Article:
Mine expansion opponents slam NIRB hearing process, call it unconstitutional
Public hearing considering Baffinland’s proposed expansion of Mary River mine
Updated at 5:15 p.m.
In a public hearing to address concerns about a proposed mine expansion — which is expected to have immense effects on Inuit culture and way of life — opponents have been restricted in asking questions, or excluded. On the hearing’s fourth day, some frustrated intervenors called the process unconstitutional, “insulting” and “unacceptable.”
Critics of the Baffinland Iron Mines Corp.’s proposed railway and dock expansion at its Mary River mine have been held to three questions per round since Wednesday morning, when the board announced it was already a full day behind schedule. Members of the Mittimatalik Hunters and Trappers Organization say they have been excluded from asking questions altogether.
As a result, community leaders say Inuit are being left behind in the discussions. The Nunavut Impact Review Board’s hearing began Monday to consider Baffinland’s request to expand the mine, a move it says is necessary to make it financially sustainable.
“Inuit should not walk away from this meeting not knowing and not understanding the impacts of this project on their families, on their hunting grounds, on their rights. They shouldn’t, but they’re being forced to,” Igloolik mayor Merlyn Recinos said, before walking out of the board room in Pond Inlet Thursday.
Nunavut Impact Review Board executive director Karen Costello told Nunatsiaq News the board “is unable to address questions from the media on matters that are actively before it,” but added that the community roundtable, scheduled for next week, is when Inuit Qaujimajatuqangit, or traditional knowledge, is typically shared.
Amanda Hanson Main, technical adviser for the Mittimatalik Hunters and Trappers Organization, said the board has a constitutional obligation to be the conduit for Inuit and government, stemming from Canada’s largest land claims agreement.
The board’s mandate comes from the Nunavut Land Claims Agreement. One section refers to public hearings specifically and instructs the board to “emphasize flexibility and informality” during hearings and “give due regard and weight to the tradition of Inuit oral communication.”
Recinos and Lori Idlout, technical adviser for the Ikajutit Hunters and Trappers Organization, criticized the board during an open forum Thursday. Both argued Baffinland routinely deferred its answers to specific documents — documents that could be located in a registry of over 1,000.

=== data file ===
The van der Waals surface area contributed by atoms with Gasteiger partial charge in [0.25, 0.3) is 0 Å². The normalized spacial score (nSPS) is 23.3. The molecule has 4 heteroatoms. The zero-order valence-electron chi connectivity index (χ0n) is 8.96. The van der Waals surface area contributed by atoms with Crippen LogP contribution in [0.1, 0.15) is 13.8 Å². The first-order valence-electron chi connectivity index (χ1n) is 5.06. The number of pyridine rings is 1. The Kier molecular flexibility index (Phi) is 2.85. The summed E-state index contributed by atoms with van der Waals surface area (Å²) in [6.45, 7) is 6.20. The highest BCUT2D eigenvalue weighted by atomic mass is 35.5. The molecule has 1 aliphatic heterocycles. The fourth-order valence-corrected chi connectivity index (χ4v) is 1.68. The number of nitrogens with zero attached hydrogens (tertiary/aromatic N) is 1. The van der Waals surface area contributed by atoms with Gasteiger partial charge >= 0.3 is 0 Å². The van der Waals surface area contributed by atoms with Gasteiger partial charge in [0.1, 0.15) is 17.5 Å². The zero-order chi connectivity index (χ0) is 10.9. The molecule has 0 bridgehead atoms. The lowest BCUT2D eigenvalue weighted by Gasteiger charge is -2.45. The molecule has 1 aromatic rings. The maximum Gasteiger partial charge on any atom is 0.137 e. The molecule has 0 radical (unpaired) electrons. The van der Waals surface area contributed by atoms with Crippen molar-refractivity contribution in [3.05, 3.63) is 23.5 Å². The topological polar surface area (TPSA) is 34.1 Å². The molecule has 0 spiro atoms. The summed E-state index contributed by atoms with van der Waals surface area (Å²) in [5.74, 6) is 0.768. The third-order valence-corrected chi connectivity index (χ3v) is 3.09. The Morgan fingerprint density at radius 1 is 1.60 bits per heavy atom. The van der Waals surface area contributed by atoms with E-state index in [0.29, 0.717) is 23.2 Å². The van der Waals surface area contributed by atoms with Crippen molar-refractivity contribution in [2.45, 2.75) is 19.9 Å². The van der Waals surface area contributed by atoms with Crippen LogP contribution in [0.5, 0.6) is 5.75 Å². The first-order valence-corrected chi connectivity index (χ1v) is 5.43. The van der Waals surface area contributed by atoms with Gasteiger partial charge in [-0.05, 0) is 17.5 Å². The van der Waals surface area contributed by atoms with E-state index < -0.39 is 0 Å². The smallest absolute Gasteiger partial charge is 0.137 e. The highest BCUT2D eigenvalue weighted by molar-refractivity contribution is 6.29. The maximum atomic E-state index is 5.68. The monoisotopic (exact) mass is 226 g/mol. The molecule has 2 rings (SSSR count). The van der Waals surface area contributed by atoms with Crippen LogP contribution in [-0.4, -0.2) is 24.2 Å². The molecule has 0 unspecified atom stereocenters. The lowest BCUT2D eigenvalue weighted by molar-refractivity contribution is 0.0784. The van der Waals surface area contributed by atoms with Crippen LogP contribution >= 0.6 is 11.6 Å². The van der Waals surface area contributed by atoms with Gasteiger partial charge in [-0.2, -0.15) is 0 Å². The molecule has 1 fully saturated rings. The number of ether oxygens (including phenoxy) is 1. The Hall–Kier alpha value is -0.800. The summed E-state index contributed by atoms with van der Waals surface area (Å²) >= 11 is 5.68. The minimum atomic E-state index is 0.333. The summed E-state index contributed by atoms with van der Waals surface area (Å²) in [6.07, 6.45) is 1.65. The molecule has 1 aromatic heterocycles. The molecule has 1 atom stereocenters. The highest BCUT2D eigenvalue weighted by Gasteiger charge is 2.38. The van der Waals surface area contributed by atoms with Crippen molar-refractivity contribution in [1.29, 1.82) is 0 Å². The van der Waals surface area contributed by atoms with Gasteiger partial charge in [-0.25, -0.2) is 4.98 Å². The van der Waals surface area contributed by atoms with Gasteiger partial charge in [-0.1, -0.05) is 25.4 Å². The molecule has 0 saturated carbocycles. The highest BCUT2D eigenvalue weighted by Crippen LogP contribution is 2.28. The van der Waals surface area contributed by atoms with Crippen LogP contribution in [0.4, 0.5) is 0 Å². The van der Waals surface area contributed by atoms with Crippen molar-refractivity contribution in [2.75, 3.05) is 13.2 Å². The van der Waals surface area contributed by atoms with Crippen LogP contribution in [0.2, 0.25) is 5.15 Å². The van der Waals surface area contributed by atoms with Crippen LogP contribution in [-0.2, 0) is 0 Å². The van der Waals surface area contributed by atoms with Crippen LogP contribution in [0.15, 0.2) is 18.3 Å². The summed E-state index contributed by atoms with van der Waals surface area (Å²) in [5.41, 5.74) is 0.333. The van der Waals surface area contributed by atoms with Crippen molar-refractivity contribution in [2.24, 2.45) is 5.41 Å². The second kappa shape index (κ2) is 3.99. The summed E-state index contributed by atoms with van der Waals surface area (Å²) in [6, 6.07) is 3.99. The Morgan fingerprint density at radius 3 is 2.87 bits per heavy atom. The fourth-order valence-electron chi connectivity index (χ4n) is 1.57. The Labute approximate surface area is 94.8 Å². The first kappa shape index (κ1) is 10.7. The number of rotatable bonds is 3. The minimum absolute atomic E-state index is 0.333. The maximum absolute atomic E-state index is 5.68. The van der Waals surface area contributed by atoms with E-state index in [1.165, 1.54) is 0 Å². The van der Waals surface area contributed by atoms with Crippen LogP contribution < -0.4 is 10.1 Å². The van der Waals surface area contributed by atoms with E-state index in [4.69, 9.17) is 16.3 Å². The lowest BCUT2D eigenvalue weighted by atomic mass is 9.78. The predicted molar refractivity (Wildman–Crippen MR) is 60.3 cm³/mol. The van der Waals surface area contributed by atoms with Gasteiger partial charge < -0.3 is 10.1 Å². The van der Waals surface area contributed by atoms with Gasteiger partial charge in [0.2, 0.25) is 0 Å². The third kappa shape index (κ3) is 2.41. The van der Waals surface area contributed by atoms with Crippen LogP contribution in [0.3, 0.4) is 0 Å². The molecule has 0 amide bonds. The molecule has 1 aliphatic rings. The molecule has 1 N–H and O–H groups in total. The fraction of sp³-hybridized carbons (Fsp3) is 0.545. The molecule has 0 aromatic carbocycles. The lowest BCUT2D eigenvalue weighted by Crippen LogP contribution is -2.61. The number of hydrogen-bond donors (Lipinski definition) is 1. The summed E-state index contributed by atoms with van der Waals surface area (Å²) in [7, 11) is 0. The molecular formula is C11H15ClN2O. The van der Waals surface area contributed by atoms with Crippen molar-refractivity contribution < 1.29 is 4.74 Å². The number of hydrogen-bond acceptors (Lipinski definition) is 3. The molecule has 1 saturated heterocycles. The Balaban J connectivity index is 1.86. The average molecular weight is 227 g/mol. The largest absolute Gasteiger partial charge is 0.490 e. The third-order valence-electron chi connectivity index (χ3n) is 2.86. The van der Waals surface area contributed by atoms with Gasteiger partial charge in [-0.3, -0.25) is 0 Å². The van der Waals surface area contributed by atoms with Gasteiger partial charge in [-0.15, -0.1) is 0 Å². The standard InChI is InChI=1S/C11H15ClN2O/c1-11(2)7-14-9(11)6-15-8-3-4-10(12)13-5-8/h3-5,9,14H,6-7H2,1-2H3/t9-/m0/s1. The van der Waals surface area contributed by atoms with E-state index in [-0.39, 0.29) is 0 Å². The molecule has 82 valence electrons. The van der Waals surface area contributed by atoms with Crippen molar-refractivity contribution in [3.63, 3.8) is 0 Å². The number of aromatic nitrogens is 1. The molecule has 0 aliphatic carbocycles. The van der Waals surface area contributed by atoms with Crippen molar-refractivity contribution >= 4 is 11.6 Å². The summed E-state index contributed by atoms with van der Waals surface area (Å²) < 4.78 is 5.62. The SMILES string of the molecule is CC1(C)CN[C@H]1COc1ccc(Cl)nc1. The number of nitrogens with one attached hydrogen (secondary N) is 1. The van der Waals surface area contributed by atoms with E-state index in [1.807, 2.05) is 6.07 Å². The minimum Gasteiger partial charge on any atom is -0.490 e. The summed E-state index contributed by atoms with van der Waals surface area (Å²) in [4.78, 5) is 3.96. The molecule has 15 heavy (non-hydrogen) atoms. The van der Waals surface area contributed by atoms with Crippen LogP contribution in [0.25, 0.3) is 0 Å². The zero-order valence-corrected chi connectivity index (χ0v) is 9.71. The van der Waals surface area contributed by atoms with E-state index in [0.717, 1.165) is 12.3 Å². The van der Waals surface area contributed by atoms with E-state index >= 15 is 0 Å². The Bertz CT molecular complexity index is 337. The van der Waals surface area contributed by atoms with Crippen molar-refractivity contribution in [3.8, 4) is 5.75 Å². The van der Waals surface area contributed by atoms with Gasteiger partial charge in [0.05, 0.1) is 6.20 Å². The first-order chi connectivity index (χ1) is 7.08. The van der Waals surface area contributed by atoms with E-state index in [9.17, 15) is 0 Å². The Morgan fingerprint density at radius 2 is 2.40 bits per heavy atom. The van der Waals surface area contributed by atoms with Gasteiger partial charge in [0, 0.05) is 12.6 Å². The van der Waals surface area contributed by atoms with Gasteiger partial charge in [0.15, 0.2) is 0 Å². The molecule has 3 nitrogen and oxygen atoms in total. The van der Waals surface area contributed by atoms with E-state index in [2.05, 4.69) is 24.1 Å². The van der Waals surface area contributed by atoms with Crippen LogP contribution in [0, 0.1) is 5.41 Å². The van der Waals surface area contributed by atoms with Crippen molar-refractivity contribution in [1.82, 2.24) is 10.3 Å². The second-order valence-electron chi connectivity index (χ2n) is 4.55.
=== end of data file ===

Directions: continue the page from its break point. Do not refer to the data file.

“Our communities do not have the capacity and capability that [Baffinland] does. We have continued to talk about the amount of documents that are on the record for this proposal. And a lot of it is misinterpreted,” said Recinos, who then walked out of the room.
Others, such as Chris Debicki, vice-president of policy development for Oceans North, says he has received multiple non-answers.
Baffinland did not respond to a request for comment on the fairness of the proceedings. In two previous requests for comment, Baffinland said it will not comment on the hearing while it is ongoing.
Mittimatalik Hunters and Trappers Organization chairperson Eric Ootoovak said in an email to Nunatsiaq News that the hearing has been “very disrespectful to Inuit culture.”
“Intervenors are very unhappy with the way Inuit are being treated. We thought this process was supposed to be flexible, and allow us to be heard,” he wrote, adding that the pandemic has been challenging for Inuit’s participation in the hearing.
The hearing, which began Monday, is taking place at two hubs — one in Iqaluit and one in Pond Inlet — as well as permitting people to tune in through broadcast, Zoom and teleconference. That has separated communities and made it harder for Inuit to communicate and speak with their elders, Ootoovak said.
“Oral communication is fundamental to Inuit culture,” he said.
Pond Inlet technical adviser Frank Tester, in a phone interview with Nunatsiaq News, described the restrictions on questions and inaccessible materials in conflict with what the board should stand for.
“The Inuit have been forced into a format and a way of dealing with information which is not respectful in and of itself,” said Tester. “We’ve got a format here that is a western process for holding a hearing and deciding what makes sense, in which Inuit have been squeezed or forced.”
At the end of the hearings on Feb. 6, the Nunavut Impact Review Board will send its recommendation, based on the evidence provided during these hearings, to federal Northern Affairs Minister Dan Vandal, who will then make a decision on the expansion.
The Ministry of Crown-Indigenous Relations and Northern Affairs said Inuit must be included in the conversations.
“The Government believes that members of the communities impacted in the Baffin region must have a meaningful opportunity to make their views known during the Nunavut Impact Review Board’s (NIRB) Final Public Hearing, to inform and influence decisions about this important project,” a spokesperson said in an email to Nunatsiaq News.